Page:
International Women’s Day 2018 #WomenOfStirling – Jill Stevenson

Jill Stevenson and the Student Hub

It’s International Women’s Day and this year’s theme is #PressForProgress. What does the word “progress” mean to you in regards to women and gender? 

Progress to me means everyone, regardless of gender, age, ethnic background or sexuality, understanding that equality between the sexes is a good thing for everyone. It is about people understanding the social, economic and cultural benefits of equality, and taking steps to eradicate barriers that prevent this from happening. Feminism is still often seen as a “dirty word” and I think a great indicator of progress is seeing an increasing number of men understanding that feminism is something that they can, should and want to support.

What is your role at the University of Stirling?

I’m Head of Student Support Services; I provide leadership to a team of staff who provide a wide range of support to students, from emotional support to financial guidance and much more in between!

Jill Stevenson

What do you love about your job?

I love having the opportunity to take action that changes culture; that address the root cause of barriers to learning and that empowers students to achieve success and change their lives for the better.

What impact do you hope your work will have?

I hope that my work will lead to genuine culture change and help to create a society whereby students don’t have to face inequalities such as gender based violence or navigate barriers such as poor mental health. I want my work to empower students to achieve their potential, regardless of their background.

Who do you look up to?

I look up to women who aren’t afraid to speak their minds, and who have successfully balanced a career with having children, such as Michelle Obama and Karen Brady. I know from personal experience it’s not always easy to get that balance right, but I think this provides children with some wonderful role models. I also look up to men who truly understand the societal benefits of gender equality, and who fight to ensure that women are not marginalised or treated unfairly.

What do you think needs to happen to help more women progress in their chosen careers?

Things that have really helped me progress in my career were an understanding manger, who appreciated that delivering outcomes was more important than being in the office from 9-5 Monday to Friday, and having access to flexible working arrangements that enabled me to balance my job and my childcare responsibilities. Also having managers who believed in me and strove to provide me with opportunities to develop, such as a hugely valuable secondment at a pivotal time in my career.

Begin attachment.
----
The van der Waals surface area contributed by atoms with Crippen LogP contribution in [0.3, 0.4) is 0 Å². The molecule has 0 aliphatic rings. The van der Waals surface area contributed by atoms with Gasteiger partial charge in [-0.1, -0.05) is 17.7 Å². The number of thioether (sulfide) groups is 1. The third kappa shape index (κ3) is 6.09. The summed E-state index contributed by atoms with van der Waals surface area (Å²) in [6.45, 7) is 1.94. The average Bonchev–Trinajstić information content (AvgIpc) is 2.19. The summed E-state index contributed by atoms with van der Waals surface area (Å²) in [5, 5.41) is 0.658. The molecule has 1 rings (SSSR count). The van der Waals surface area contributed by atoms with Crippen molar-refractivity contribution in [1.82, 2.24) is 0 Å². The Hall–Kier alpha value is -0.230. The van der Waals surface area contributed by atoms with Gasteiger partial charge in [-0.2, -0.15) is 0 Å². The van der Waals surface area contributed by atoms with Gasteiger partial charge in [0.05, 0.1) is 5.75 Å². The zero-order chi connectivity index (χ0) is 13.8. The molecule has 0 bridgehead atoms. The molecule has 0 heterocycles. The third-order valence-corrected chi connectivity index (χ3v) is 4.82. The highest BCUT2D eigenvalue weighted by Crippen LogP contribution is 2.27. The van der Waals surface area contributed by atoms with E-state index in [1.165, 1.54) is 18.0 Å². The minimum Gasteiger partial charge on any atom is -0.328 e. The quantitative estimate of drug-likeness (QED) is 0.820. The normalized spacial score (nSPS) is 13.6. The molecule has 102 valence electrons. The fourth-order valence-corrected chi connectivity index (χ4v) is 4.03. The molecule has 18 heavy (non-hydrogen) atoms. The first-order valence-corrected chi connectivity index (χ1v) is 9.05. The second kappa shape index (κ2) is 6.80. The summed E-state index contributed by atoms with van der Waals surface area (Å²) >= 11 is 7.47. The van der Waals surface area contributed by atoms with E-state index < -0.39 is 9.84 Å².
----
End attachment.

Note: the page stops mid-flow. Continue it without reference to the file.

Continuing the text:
What do you think are the biggest challenges for women internationally right now, and what are the biggest opportunities for the future?

The biggest challenge for women globally now is the persistence of gender inequality, caused by deep-seated prejudices. Gender discrimination, abuse and gender-based violence are still rife across the world; until we can tackle the causes of this discrimination, true equality cannot be achieved and the world will suffer because of the failure to realise the massive economic, societal and cultural benefits of gender equality.

Why are days like International Women’s Day important to you?

IWD is important to me because it provides a platform to celebrate all the inspirational women that I know and that have changed and continue to change the world. It also provides an opportunity for men to celebrate the women in their lives and demonstrate to other men why gender equality and Feminism are beneficial to everyone, not just women.

How will you #PressforProgress in 2018?

Find out how you can take part by visiting the International Women’s Day 2018 website.

Join in the conversation on social media and use the hashtags #IWD2018, #InternationalWomen’sDay2018 and #PressForProgress

Theme by the University of Stirling